Written by Benjamin Bailey and Joey Esposito
Pencils and Inks by Boy “Boykoesh”Akkerman
Colours by Ed Ryzowski
Letters by Adam O. Pruett
Review by Billy Seguire
Captain Ultimate is a kid friendly love letter to comics past. A throwback to a golden age of heroes who wore capes instead of grimaces and flew high over magnificent cities in bright blue cloudless skies. Heroes who didn’t kill or use guns, and who didn’t fight crime to redeem a tortured past, but simply because it was the right thing to do. Heroes with moustaches. Captain Ultimate reminds us of what it was like to be a kid rushing into the comic shop with nothing more than change in your pocket looking for a great super story. Currently funding a physical edition of their digital all-ages comic on Kickstarter, Captain Ultimate apes the superficial trappings of older comic eras to bring purehearted action back to comics with all the fun of a Saturday morning cartoon.
For readers who’ve grown tired of doom and gloom, Captain Ultimate is a bright spot on the comics scene. The Ron Swanson lookalike that is Captain Ultimate is an intentionally cheesy and outdated character, and he’s one that’s tailor made to capture a child’s imagination. Coming right off the comic page, his return brings heroism back to a city that’s been subjected to gritty pretender heroes who care more about landing a movie deal than actually protecting citizens. Yet even in with beefy muscles and a stylish ‘stache, Captain Ultimate is only part of the story. The real hero of the book is Milo, the brave, kind, and pure-hearted kid who finds himself going from fan to unofficial sidekick over the six issues. Kids will have an easy time latching onto this book, because they see themselves in Milo’s shoes as the hero in a comic book world. More than a simple avatar, however, Milo feels like a real kid whose excitement and noble spirit continually drives the book forward.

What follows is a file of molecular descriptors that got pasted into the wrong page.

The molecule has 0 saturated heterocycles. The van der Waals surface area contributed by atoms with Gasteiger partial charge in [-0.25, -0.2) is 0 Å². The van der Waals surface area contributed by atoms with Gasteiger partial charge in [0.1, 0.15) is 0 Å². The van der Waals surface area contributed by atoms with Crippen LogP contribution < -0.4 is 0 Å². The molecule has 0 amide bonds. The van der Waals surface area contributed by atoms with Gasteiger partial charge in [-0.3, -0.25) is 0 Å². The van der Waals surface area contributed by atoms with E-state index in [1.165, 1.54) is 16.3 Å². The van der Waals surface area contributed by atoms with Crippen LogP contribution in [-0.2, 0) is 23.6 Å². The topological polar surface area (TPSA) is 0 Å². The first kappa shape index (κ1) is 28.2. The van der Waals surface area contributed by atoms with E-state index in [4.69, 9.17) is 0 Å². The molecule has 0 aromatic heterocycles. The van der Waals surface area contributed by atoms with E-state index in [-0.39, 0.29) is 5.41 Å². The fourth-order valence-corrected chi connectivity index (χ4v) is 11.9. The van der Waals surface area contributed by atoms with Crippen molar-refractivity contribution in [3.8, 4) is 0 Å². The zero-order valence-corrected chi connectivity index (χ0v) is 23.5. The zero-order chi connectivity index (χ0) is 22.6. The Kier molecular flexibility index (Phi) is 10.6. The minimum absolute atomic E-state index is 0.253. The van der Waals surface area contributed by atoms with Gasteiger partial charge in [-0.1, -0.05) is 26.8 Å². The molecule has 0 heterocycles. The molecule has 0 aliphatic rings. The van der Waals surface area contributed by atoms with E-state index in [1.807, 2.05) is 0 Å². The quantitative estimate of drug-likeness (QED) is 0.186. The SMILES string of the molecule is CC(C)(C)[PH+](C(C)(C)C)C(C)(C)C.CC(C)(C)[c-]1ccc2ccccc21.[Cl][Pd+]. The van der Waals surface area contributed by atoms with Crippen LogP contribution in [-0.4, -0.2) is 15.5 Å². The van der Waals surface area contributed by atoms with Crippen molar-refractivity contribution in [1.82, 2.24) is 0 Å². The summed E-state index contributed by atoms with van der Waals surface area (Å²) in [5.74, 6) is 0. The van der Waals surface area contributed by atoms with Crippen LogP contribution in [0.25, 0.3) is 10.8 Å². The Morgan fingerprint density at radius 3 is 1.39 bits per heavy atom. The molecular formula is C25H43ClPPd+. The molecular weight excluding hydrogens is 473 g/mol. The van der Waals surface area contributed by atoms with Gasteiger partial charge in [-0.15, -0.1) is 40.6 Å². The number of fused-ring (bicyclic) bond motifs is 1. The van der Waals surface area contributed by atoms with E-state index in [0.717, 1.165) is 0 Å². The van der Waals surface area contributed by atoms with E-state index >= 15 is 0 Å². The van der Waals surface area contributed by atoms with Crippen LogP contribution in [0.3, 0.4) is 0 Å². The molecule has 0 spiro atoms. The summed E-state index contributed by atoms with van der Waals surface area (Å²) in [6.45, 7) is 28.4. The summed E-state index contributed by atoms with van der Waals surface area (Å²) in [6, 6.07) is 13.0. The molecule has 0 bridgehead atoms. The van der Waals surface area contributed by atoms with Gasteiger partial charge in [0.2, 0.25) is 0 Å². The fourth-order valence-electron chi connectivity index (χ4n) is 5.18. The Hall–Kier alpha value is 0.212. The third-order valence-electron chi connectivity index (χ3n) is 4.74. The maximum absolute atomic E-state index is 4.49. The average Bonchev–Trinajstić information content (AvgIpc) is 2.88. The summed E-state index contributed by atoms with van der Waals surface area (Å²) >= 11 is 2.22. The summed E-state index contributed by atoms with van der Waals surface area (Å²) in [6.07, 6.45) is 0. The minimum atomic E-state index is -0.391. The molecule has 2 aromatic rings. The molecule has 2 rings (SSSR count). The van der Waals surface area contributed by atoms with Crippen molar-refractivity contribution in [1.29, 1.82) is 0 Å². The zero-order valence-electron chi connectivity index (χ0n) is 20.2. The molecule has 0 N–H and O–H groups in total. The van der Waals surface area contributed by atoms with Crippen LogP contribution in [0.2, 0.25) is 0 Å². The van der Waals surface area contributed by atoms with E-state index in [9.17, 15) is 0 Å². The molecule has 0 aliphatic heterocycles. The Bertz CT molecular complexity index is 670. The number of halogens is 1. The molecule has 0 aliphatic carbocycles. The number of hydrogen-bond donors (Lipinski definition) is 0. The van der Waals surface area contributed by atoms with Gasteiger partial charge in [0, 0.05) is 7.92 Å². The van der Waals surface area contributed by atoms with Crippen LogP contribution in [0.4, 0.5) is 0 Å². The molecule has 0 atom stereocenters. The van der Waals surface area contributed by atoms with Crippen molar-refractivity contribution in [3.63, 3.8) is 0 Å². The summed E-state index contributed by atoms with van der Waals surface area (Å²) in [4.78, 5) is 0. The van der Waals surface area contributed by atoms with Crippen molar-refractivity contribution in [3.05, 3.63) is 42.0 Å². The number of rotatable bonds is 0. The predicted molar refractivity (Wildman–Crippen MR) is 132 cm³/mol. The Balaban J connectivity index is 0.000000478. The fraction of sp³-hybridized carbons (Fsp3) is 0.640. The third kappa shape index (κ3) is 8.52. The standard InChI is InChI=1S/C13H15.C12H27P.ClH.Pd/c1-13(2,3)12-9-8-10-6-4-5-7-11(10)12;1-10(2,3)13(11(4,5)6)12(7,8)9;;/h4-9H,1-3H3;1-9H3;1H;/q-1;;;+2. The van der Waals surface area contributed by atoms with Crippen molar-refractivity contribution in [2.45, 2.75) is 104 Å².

One of the plot’s greatest devices is the marriage of the past with the modern day. The second issue of the series introduces Ricki Ratcliffe, a tough-as-nails female reporter who’s also clearly from an era long departed. She reveals Captain Ultimate’s origin to the editor of the local paper as a scoop and doesn’t even know what a blogger is. Her pitch is summarily rejected for being too “comic book” to print. The book’s main recurring villains, meanwhile, stand in for the grizzled anti-heroes that many of us are still trying to pretend never actually happened in the 1990s, and their Super Revenging Society is filled with overdesigned, edgy costumes. Thankfully, this doesn’t come off as the creators of Captain Ultimate screaming about the “good old days” but instead focuses on a new generation that looks forward in embracing all the qualities that made those past comics great. An arc involving the redemption of said Super Revenging Society, particularly female ‘hero’ Venus de Muscles, makes for a satisfying look at the strengths of even comics darkest days.